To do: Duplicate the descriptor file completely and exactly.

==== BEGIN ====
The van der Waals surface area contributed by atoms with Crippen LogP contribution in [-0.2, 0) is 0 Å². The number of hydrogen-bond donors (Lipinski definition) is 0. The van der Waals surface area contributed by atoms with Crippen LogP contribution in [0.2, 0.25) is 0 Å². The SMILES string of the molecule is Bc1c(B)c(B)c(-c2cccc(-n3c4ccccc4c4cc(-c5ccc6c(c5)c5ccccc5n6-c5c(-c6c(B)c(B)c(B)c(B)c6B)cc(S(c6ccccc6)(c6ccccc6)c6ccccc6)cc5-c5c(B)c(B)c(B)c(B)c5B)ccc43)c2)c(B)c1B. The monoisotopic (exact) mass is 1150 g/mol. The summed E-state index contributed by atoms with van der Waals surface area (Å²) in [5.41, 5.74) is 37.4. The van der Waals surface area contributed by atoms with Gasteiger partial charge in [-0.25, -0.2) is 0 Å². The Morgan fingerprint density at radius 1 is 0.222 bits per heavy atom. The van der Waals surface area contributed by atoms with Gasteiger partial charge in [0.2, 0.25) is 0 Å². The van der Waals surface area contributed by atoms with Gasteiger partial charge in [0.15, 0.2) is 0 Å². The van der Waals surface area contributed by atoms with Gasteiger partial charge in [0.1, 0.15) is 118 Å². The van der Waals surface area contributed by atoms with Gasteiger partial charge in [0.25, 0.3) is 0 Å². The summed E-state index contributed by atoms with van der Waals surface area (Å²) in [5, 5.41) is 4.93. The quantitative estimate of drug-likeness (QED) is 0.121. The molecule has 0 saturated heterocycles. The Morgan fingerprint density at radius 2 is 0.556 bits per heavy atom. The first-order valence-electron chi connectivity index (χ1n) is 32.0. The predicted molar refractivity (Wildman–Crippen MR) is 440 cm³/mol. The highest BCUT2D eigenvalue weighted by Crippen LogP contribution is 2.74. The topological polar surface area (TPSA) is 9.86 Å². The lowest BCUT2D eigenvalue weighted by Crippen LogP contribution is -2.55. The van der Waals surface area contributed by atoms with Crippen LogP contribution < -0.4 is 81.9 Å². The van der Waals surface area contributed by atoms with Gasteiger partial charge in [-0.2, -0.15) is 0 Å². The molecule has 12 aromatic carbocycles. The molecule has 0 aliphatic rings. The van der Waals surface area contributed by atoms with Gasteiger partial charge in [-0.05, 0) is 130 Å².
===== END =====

The van der Waals surface area contributed by atoms with Crippen LogP contribution in [-0.2, 0) is 0 Å². The number of hydrogen-bond donors (Lipinski definition) is 0. The van der Waals surface area contributed by atoms with Crippen LogP contribution in [0.2, 0.25) is 0 Å². The SMILES string of the molecule is Bc1c(B)c(B)c(-c2cccc(-n3c4ccccc4c4cc(-c5ccc6c(c5)c5ccccc5n6-c5c(-c6c(B)c(B)c(B)c(B)c6B)cc(S(c6ccccc6)(c6ccccc6)c6ccccc6)cc5-c5c(B)c(B)c(B)c(B)c5B)ccc43)c2)c(B)c1B. The monoisotopic (exact) mass is 1150 g/mol. The summed E-state index contributed by atoms with van der Waals surface area (Å²) in [5.41, 5.74) is 37.4. The van der Waals surface area contributed by atoms with Gasteiger partial charge in [-0.25, -0.2) is 0 Å². The Morgan fingerprint density at radius 1 is 0.222 bits per heavy atom. The van der Waals surface area contributed by atoms with Gasteiger partial charge in [0.2, 0.25) is 0 Å². The van der Waals surface area contributed by atoms with Gasteiger partial charge in [0.15, 0.2) is 0 Å². The van der Waals surface area contributed by atoms with Gasteiger partial charge in [0.1, 0.15) is 118 Å². The van der Waals surface area contributed by atoms with Gasteiger partial charge in [0.25, 0.3) is 0 Å². The summed E-state index contributed by atoms with van der Waals surface area (Å²) in [5, 5.41) is 4.93. The quantitative estimate of drug-likeness (QED) is 0.121. The molecule has 0 saturated heterocycles. The Morgan fingerprint density at radius 2 is 0.556 bits per heavy atom. The first-order valence-electron chi connectivity index (χ1n) is 32.0. The predicted molar refractivity (Wildman–Crippen MR) is 440 cm³/mol. The highest BCUT2D eigenvalue weighted by Crippen LogP contribution is 2.74. The topological polar surface area (TPSA) is 9.86 Å². The lowest BCUT2D eigenvalue weighted by Crippen LogP contribution is -2.55. The van der Waals surface area contributed by atoms with Crippen LogP contribution < -0.4 is 81.9 Å². The van der Waals surface area contributed by atoms with Gasteiger partial charge in [-0.2, -0.15) is 0 Å². The molecule has 12 aromatic carbocycles. The molecule has 0 aliphatic rings. The van der Waals surface area contributed by atoms with Gasteiger partial charge in [-0.05, 0) is 130 Å².